By: Kevin Chi
This is a summary of a paper published by a research group from Dusseldorf, Germany in the journal Brain.
Original article: Schira, J., Gasis, M., Estrada, V., Hendricks, M., Schmitz, C., Trapp, T., Kruse, F., Kögler, G., Wernet, P. and Müller, H.W. (2011) Significant clinical, neuropathological and behavioural recovery from acute spinal cord trauma by transplantation of a well-defined somatic stem cell from human umbilical cord blood. Brain 135; 431-446.
Stem cell therapy is a potential treatment strategy for spinal cord injury (SCI), as well as other neurological disorders. However, there is no agreement about the best source or type of stem cells for treatment of SCI.
In this study, published in Brain, the researchers used an animal model of acute SCI and transplanted only “unrestricted somatic stem cells” (USSCs). These are a type of stem cell retrieved from human umbilical cord blood, discovered by German researchers in 2004. These cells are pluripotent, meaning they can become nearly any type of cell, including nerve, bone, cartilage, liver, heart, or blood cells. After transplantation of USSCs into animals with acute SCI, the researchers noticed some very interesting results. However, it remains to be shown whether such pluripotent cells will bear an increased tumour risk.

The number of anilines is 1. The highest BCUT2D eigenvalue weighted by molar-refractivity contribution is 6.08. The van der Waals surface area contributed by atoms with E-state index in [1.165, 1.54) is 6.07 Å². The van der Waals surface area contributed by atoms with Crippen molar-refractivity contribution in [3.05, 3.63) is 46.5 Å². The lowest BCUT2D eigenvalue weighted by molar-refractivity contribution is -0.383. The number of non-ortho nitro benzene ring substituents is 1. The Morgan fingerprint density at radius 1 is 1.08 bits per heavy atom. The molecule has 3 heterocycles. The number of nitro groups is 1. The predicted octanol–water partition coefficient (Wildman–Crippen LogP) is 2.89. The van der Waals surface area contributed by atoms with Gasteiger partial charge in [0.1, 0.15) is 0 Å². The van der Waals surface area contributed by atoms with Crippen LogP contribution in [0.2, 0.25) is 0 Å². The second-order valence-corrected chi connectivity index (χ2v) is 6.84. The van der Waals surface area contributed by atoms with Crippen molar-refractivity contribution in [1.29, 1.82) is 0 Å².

What was the most important finding?
The researchers first showed that the USSC treatment promotes regrowth of axons — the connecting arms of nerve cells. They also showed that injured animals with the USSC treatment had smaller amounts of tissue damage.
In general, it is also important to look at functional outcomes, since smaller lesion sizes and regrowth of axons do not always translate into improvements in function. The axons must demonstrate sufficient regrowth and reconnection to result in actual improvements such as improved motor functions. In this study, the researchers examined several different functional outcomes in their animal model, all of which evaluated different aspects of locomotion: stepping, hindlimb movements, coordination of forelimbs and hindlimb, and paw placement. The results therefore showed that treatment with USSCs resulted in improved motor function.
What are some things we need to consider?
How do stem cell therapies actually result in functional improvements? It is often assumed that the healing effects of stem cells are a result of the cells specializing into cells that replace the tissue damaged in SCI. Interestingly, this study suggested that this assumption might not be true. Instead, the researchers found that there may be different mechanisms that explain the findings: they showed evidence that the USSCs release substances that may promote axon growth. Understanding exactly how stem cells accomplish their beneficial effects will do a great deal to optimize their use as treatments.
We must also take into consideration that this study was carried out in an animal model. Although this study does show promising results in the model, we must always be cautious in translating this to a human population. Many animal studies have shown promising treatments for SCI, but these results do not always translate into useful therapies for humans.
What does this mean for people with SCI?
Given the results seen in this animal model, USSCs may be a suitable stem cell source to provide clinical applications for people with SCI.